As distributors continue to roll out their awards hopefuls throughout the fall and winter months, you won’t want to miss “Waves,” the sensational new film from director Trey Edward Shults. Featuring a stellar ensemble cast, one of its highlights is an indelible performance from one of Hollywood’s most promising young actors, Kelvin Harrison Jr. Following up his acclaimed work in “Luce,” Harrison delivers yet another provocative portrayal of a young black man’s struggle to meet the expectations of society and his family. During the film’s auspicious run through the festival circuit, he was honored as one of the Rising Stars of the Toronto International Film Festival, where Awards Circuit caught up with the 25-year-old New Orleans native to reflect on his life and career thus far.
“Waves” marks a reunion for its director and star, as Schultz and Harrison previously collaborated on 2017’s “It Comes at Night.” The moody horror film netted Harrison a Gotham Award nomination for Breakthrough Actor, serving notice of Harrison’s leading man potential. After years of honing his craft primarily in supporting roles, Harrison stepped into the spotlight in a major way in 2019. His roles in “Luce” and “Waves” are strikingly similar, both exploring how the pressures of being a star athlete and student can be a heavy burden for a young black male in an American society expecting him to fail. Though he is wholly convincing as these characters, Harrison admits that he wasn’t the most obvious fit. He was never the high school jock, following the lead of his musician parents as a pianist, trumpeter and singer. And in college, he studied studio engineering and marketing before becoming an actor full time.
Despite being “terrible at sports,” Harrison leapt at the chance to play Tyler in “Waves” and fulfill Schultz’s vision for the character. He explains, “I read the script and it was incredible. He embedded music into the pages and it was just big fonts and colors, it just felt so real.” And when the time finally came to shoot, Harrison describes a very nurturing vibe from his director and fellow actors such as Sterling K. Brown, who inspired him as a fatherly influence both on and off screen.
“Luce” and “Waves” mark a noticeable shift in Harrison’s career, as his earlier credits included many historical roles related to slavery and civil rights, with appearances in Steve McQueen’s “12 Years a Slave,” Nate Parker’s “The Birth of a Nation” and Dee Rees’ “Mudbound,” as well as “Roots” and “Underground” on TV. He asserts, however, that the recent contemporary focus of his work wasn’t an intentional personal decision, but a reflection of cultural change. “I think it’s just where we are in the world right now. And it’s interesting to me, because I think you can see the progression from around the time when everyone was looking to tell more stories about black people and just tell our history.” He adds, “Now we’ve gotten to the next step. African-Americans are getting roles and we’re being sought out and seen as peers. I think now the opportunities are around the social justice issues and what’s going on in the country right now.”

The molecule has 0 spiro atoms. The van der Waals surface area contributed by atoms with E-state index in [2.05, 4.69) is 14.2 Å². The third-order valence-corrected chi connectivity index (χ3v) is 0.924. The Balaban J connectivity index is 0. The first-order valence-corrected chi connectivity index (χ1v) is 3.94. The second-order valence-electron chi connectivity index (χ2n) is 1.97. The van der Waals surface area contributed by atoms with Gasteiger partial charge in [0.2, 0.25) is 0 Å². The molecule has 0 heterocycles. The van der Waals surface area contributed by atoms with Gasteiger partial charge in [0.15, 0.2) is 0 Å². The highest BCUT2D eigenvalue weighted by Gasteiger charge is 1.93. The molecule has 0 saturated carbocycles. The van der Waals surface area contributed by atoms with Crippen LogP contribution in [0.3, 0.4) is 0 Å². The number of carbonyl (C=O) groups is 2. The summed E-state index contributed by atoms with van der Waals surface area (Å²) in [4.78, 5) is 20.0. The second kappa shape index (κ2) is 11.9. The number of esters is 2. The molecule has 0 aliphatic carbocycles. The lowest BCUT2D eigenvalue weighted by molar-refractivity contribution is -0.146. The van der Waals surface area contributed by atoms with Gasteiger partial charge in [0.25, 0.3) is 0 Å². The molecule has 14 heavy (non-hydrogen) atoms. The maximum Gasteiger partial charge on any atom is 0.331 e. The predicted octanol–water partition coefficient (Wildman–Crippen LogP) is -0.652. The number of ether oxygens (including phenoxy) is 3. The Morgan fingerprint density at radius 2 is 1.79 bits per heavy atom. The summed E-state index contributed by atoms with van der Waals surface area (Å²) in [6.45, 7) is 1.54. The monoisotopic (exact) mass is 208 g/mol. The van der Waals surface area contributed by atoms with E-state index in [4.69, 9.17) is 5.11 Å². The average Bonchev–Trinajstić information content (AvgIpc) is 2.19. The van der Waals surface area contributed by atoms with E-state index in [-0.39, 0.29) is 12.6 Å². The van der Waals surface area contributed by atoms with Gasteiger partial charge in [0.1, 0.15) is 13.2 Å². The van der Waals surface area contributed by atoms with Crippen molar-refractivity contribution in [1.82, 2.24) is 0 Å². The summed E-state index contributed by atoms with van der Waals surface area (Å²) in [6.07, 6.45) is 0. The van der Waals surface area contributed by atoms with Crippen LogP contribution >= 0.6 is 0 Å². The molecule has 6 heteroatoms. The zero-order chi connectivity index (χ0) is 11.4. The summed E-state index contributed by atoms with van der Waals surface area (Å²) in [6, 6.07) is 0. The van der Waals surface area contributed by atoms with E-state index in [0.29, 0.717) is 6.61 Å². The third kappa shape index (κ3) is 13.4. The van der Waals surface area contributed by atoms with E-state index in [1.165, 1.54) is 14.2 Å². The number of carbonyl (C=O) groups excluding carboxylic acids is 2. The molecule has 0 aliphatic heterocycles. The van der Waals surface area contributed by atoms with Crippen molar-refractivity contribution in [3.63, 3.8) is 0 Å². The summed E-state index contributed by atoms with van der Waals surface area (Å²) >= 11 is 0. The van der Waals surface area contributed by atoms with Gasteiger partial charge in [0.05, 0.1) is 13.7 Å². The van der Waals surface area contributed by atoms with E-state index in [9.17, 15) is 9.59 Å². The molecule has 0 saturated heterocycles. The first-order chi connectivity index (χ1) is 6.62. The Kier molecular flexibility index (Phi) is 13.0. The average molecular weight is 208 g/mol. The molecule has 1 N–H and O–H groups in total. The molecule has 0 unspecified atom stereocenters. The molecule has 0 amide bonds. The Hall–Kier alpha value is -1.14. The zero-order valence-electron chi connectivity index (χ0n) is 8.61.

But as many others have expressed, he hopes that roles for black actors would no longer be defined in the context of race. “Hopefully the next wave of that is just letting us play Joe who works at the counter of the Sheraton and waters the flowers, you know what I mean?”
For his own future projects, Harrison has no dream roles in mind. “I’m constantly evolving in my life at this point and things change everyday. I never have an idea of what’s going to happen or what I want to happen. I’m just trying to work on being present and not having too many expectations.” Instead, he name-checks several creatives he’d like to work with. Namely Cate Blanchett, Tilda Swinton, Lynne Ramsay and Joaquin Phoenix. Grateful for the “awesome” accolades he has received thus far, he cites the experiences of meeting and learning from fellow actors as the most special part of his job.
Harrison will surely get many of those collaborative opportunities as he looks ahead to a bright career. For 2020, he already has roles lined up in films such as Aaron Sorkin’s “The Trial of the Chicago 7” and Nisha Ganatra’s “Covers.” And unlike the tormented characters whose downward spirals delivered this breakout year for him, there’s every indication that his humility, passion and talent will put him on an upward trajectory to realize his full potential.